Movie Theater Chains Really Can Screw Up Just About Anything

Ever since our minor disaster at our midnight showing of the most recent Harry Potter film, in which the print was burned through at least twice, I have been making a minor effort to try to see as many films projected digitally as possible. I figured, “How could they possibly mess this up? All they have to do is keep the lenses clean and in focus, and hit ‘play.’ Right?”

Wrong. Ty Burr, a reporter for the Boston Globe, has a fascinating article about the current problems with digital projection (seriously, go read it!). Basically, the projector Sony has been offering the theater chains for free (in exchange for running Sony programming before screenings) has a lens that requires not only technically advanced knowledge but also:

James Bond, a Chicago-based projection guru who serves as technical expert for Roger Ebert’s Ebertfest, said issues with the Sonys are more than mechanical. Opening the projector alone involves security clearances and Internet passwords, “and if you don’t do it right, the machine will shut down on you.’’ The result, in his view, is that often the lens change isn’t made and “audiences are getting shortchanged.’’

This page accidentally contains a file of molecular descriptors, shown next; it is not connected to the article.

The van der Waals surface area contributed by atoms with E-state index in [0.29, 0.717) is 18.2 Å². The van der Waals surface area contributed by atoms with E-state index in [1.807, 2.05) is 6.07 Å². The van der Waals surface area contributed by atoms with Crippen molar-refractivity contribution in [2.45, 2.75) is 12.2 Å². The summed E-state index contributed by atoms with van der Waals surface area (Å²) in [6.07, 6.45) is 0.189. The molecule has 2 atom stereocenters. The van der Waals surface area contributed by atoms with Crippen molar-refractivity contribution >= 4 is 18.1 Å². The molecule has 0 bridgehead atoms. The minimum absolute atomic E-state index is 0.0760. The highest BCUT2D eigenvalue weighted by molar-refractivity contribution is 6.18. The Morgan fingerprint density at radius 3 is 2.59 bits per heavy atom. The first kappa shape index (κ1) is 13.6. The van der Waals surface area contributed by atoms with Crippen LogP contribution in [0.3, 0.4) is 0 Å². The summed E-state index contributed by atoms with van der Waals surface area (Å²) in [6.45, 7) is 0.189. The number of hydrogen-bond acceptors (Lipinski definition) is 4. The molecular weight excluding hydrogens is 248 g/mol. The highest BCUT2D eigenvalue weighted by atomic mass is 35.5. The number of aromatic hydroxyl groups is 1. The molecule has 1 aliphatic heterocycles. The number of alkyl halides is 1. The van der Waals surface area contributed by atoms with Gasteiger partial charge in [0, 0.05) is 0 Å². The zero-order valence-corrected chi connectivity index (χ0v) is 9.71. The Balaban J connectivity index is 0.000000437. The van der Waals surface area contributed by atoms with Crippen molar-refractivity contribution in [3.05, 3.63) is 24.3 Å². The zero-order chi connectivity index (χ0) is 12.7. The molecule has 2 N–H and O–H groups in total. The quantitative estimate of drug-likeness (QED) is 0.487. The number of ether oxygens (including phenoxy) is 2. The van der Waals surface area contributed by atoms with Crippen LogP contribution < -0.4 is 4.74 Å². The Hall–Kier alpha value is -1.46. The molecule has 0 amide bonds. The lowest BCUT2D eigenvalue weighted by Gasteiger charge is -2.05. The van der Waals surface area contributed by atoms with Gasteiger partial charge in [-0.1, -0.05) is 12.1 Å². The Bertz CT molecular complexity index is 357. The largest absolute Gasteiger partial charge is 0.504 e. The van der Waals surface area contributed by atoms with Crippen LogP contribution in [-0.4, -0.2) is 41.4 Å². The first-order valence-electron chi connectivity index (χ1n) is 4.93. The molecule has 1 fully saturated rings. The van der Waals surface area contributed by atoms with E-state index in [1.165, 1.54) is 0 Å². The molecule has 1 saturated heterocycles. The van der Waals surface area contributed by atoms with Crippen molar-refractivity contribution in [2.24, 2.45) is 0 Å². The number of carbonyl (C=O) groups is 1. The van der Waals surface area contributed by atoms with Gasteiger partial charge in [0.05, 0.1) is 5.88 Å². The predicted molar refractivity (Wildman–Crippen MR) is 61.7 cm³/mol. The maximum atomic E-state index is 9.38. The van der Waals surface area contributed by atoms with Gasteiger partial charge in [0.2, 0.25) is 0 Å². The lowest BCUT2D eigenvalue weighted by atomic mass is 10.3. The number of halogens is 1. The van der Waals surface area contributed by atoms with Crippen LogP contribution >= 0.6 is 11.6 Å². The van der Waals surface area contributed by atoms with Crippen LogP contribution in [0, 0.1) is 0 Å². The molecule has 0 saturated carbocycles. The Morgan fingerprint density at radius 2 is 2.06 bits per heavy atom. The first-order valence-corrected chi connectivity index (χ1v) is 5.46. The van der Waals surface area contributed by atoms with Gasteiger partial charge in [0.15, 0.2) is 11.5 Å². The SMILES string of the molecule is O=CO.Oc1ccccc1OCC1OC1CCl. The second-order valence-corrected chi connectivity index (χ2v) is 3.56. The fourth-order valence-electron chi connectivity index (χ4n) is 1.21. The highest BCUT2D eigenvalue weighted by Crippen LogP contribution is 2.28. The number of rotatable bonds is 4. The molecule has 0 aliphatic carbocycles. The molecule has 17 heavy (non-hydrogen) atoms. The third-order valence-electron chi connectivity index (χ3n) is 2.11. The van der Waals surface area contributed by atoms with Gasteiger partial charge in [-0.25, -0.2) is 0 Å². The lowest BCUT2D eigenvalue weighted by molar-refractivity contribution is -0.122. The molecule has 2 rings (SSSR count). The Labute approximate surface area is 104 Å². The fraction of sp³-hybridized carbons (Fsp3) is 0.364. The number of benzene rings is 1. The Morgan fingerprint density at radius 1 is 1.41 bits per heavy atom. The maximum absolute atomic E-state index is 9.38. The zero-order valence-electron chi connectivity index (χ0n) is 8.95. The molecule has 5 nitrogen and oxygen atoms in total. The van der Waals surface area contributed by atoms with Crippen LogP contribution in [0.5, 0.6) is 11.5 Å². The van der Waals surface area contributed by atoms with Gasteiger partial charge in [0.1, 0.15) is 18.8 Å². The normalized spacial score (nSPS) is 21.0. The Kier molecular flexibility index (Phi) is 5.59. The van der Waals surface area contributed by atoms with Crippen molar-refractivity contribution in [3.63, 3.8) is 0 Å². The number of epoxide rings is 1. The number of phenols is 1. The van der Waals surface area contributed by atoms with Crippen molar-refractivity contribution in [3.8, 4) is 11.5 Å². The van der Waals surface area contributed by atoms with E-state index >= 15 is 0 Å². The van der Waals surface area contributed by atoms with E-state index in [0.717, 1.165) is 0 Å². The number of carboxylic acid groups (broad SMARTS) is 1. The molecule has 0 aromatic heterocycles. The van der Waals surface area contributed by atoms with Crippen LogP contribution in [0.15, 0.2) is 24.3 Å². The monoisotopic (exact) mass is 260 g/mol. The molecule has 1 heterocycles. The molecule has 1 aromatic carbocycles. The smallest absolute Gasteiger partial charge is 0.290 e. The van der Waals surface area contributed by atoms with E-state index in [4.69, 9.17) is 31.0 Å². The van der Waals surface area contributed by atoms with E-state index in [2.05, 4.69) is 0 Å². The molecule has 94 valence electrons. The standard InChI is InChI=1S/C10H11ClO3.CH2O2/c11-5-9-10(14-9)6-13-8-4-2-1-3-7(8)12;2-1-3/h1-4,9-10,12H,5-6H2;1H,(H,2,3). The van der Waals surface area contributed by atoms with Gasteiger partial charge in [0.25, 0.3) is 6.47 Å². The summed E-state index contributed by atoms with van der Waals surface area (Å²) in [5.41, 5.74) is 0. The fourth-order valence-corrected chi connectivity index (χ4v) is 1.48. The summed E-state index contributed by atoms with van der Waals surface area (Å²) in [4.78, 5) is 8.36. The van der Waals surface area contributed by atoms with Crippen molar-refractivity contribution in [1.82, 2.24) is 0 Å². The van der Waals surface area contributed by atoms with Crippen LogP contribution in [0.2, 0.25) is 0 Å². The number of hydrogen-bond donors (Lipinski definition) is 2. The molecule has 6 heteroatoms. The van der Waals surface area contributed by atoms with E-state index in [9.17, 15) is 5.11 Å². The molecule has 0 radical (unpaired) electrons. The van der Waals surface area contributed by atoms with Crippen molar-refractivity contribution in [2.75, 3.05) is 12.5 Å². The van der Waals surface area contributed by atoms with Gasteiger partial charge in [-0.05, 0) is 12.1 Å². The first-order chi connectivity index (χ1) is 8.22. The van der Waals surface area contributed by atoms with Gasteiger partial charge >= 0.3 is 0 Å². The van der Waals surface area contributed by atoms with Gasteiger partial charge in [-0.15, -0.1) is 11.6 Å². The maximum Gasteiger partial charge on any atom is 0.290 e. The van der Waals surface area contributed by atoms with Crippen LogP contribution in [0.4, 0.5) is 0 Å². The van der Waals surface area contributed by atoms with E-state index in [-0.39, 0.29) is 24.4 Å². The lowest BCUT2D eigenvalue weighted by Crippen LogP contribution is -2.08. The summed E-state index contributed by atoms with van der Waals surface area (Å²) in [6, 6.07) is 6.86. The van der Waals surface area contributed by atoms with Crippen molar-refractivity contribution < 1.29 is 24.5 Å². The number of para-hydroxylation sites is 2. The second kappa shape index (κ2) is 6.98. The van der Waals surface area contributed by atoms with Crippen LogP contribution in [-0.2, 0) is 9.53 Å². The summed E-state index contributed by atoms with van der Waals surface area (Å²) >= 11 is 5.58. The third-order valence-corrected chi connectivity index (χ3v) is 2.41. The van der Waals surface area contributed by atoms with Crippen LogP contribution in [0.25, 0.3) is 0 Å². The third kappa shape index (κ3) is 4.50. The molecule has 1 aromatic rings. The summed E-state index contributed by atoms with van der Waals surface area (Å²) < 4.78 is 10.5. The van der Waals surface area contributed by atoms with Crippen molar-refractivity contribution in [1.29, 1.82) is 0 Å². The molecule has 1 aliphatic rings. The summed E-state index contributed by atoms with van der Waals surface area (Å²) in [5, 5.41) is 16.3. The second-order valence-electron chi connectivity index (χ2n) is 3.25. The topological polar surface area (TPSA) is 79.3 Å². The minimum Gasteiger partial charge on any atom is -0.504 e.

As a result, the theater chains are just leaving the polarized lenses on the projectors, which results in films appearing 50-85% darker. Right now the chains are saying it’s up to the theater managers to decide, and the managers are giving the suggestion that the decision comes higher up.

Besides not having a lot of the problems that film prints might have (like, I don’t know, burning the print at a midnight showing of Harry Potter!!), they are also cheaper to operate and acquire films for, which potentially could lead the way for more selection at your local cineplex.

As regular theater-goers, it’s our job to get the word out. Luckily, there is a small consolation, because it is easy to tell if they aren’t removing the lens:

…There’s an easy way to tell. If you’re in a theater playing a digital print (the marquee at the ticket booth should have a “D’’ next to the film’s name), look back at the projection booth.

If you see two beams of light, one stacked on top of the other, that’s a Sony with the 3-D lens still in place. If there’s a single beam, it’s either a Sony with the 3-D lens removed or a different brand of digital projector, such as Christie or Barco.

So be on the lookout, and demand to be switched to a different screening if you see it. This is unacceptable.